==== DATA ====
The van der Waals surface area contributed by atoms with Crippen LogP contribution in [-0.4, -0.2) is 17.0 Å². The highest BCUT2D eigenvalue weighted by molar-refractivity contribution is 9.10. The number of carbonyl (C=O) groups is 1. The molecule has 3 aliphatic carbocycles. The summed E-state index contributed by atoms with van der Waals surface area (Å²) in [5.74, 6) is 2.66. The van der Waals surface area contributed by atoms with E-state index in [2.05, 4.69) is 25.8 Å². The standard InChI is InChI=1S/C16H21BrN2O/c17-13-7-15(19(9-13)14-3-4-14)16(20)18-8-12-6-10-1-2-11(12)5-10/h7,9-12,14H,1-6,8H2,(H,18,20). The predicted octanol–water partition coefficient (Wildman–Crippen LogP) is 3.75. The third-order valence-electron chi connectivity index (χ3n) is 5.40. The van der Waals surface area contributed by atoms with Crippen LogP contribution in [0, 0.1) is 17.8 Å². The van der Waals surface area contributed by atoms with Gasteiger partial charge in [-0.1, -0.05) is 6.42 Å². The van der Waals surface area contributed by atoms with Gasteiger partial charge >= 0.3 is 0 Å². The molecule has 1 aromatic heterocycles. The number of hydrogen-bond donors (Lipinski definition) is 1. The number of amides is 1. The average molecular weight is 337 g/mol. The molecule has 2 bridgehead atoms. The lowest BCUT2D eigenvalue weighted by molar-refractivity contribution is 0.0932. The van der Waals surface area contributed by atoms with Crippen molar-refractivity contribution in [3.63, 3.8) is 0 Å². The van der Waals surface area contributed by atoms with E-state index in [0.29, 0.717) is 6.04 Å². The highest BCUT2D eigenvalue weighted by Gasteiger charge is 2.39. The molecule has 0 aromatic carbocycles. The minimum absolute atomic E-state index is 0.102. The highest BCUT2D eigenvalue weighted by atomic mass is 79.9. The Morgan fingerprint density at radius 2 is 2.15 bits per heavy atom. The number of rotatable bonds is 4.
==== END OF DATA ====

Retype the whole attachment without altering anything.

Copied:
The van der Waals surface area contributed by atoms with Crippen LogP contribution in [-0.4, -0.2) is 17.0 Å². The highest BCUT2D eigenvalue weighted by molar-refractivity contribution is 9.10. The number of carbonyl (C=O) groups is 1. The molecule has 3 aliphatic carbocycles. The summed E-state index contributed by atoms with van der Waals surface area (Å²) in [5.74, 6) is 2.66. The van der Waals surface area contributed by atoms with E-state index in [2.05, 4.69) is 25.8 Å². The standard InChI is InChI=1S/C16H21BrN2O/c17-13-7-15(19(9-13)14-3-4-14)16(20)18-8-12-6-10-1-2-11(12)5-10/h7,9-12,14H,1-6,8H2,(H,18,20). The predicted octanol–water partition coefficient (Wildman–Crippen LogP) is 3.75. The third-order valence-electron chi connectivity index (χ3n) is 5.40. The van der Waals surface area contributed by atoms with Crippen LogP contribution in [0, 0.1) is 17.8 Å². The van der Waals surface area contributed by atoms with Gasteiger partial charge in [-0.1, -0.05) is 6.42 Å². The van der Waals surface area contributed by atoms with Gasteiger partial charge >= 0.3 is 0 Å². The molecule has 1 aromatic heterocycles. The number of hydrogen-bond donors (Lipinski definition) is 1. The number of amides is 1. The average molecular weight is 337 g/mol. The molecule has 2 bridgehead atoms. The lowest BCUT2D eigenvalue weighted by molar-refractivity contribution is 0.0932. The van der Waals surface area contributed by atoms with Crippen molar-refractivity contribution in [3.63, 3.8) is 0 Å². The van der Waals surface area contributed by atoms with E-state index in [0.29, 0.717) is 6.04 Å². The highest BCUT2D eigenvalue weighted by Gasteiger charge is 2.39. The molecule has 0 aromatic carbocycles. The minimum absolute atomic E-state index is 0.102. The highest BCUT2D eigenvalue weighted by atomic mass is 79.9. The Morgan fingerprint density at radius 2 is 2.15 bits per heavy atom. The number of rotatable bonds is 4.